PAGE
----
That the confession of Randy Daugherty, co-defendant, is so highly incriminating as to defendant that it would be impossible for Defendant Eddie Hargis to obtain a fair trial if tried with co-defendant."
A copy of the defendant's first statement was attached to Hargis' motion. The court at this time was not aware of the statement to the polygraph examiner.
At the hearing on Hargis' motion, the trial judge informed counsel that he recalled the testimony at the preliminary hearing concerning the statements Hargis and the defendant had made. The judge said: "Let me say that the Court heard the preliminary hearing, the evidence adduced, and we had a situation where one said no, I didn't do it; he did it. That's what they both said in fact." The prosecutor then stipulated that he would not use either of the co-defendants' statements at trial. Although this eliminated the source of any problem under the confrontation clause, it did nothing to alleviate the co-defendants' concerns about their antagonistic lines of defense. Nevertheless, the court concluded that the prosecutor's stipulation had eliminated "[a]ny reason for a severance" and denied Hargis' motion. When the defendant later filed his motion for severance on similar grounds, the trial court observed that it would treat it as having been filed before his ruling on Hargis' motion and that it would be denied for the same reasons.
The trial court's denial of the defendant's motion for severance was an abuse of discretion. When co-defendants have each made statements implicating the other but professing their own innocence, it is almost inevitable that their lines of defense at trial will become inconsistent and antagonistic and severance is necessary to forestall that result and ensure a fair trial. In such cases, the hostility between the co-defendants is likely to surface at trial whether or not they each take the stand themselves. An unacceptable spectacle occurs in which the trial becomes as much a contest between the defendants as it is a contest between either defendant and the prosecution.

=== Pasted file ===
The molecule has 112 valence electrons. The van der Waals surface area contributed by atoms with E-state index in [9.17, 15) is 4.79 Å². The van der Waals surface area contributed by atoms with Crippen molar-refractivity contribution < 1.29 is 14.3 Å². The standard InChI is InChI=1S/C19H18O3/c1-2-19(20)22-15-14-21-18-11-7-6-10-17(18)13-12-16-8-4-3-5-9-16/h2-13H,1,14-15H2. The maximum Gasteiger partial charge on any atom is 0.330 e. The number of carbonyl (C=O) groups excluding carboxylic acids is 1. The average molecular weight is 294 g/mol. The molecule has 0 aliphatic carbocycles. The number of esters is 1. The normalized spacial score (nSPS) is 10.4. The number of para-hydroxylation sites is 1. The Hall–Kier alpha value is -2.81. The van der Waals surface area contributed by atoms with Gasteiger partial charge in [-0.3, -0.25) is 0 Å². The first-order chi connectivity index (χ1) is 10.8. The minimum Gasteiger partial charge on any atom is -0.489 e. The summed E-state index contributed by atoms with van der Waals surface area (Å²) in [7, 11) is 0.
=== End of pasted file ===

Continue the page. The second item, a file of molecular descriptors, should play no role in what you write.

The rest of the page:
The prosecution relies on several cases in which this court upheld the denial of motions for severance containing allegations of antagonistic defenses. The circumstances of this case, however, are distinguishable. In People v. Lindsay (1952), 412 Ill. 472, 480-82, several of the co-defendants had made statements incriminating each other, but these alone did not establish any danger of prejudice arising from antagonistic defenses because, "in each of the statements made, the defendant was not attempting to exonerate himself but in effect implicated both himself and all others in the crime, each statement in substance agreeing with the statements made by each of the other defendants." 412 Ill. 472, 482.
In People v. Yonder (1969), 44 Ill.2d 376, 385-86, the co-defendants expressed "mere apprehensions" that without severance each defendant would incriminate the other without specifying how their defenses were antagonistic. (44 Ill.2d 376, 386.) Likewise, in People v. Lee (1981), 87 Ill.2d 182, 184-88, one defendant moved for severance claiming "that he believed the co-defendants would testify on their own behalf and implicate [him]. The court was not informed of what the substance of such testimony would be" (87 Ill.2d 182, 185), nor how it would be antagonistic to the defendant's defense.
This case is more like the situation in Braune than like Lindsay, Yonder or Lee; the circuit court was apprised that each defendant was incriminating the other while asserting his own innocence, and the court was informed of the statements of each defendant to that effect. It should have been apparent to the trial judge that the danger of prejudice and confusion caused by these antagonistic defenses was great, and the motion for severance should have been granted.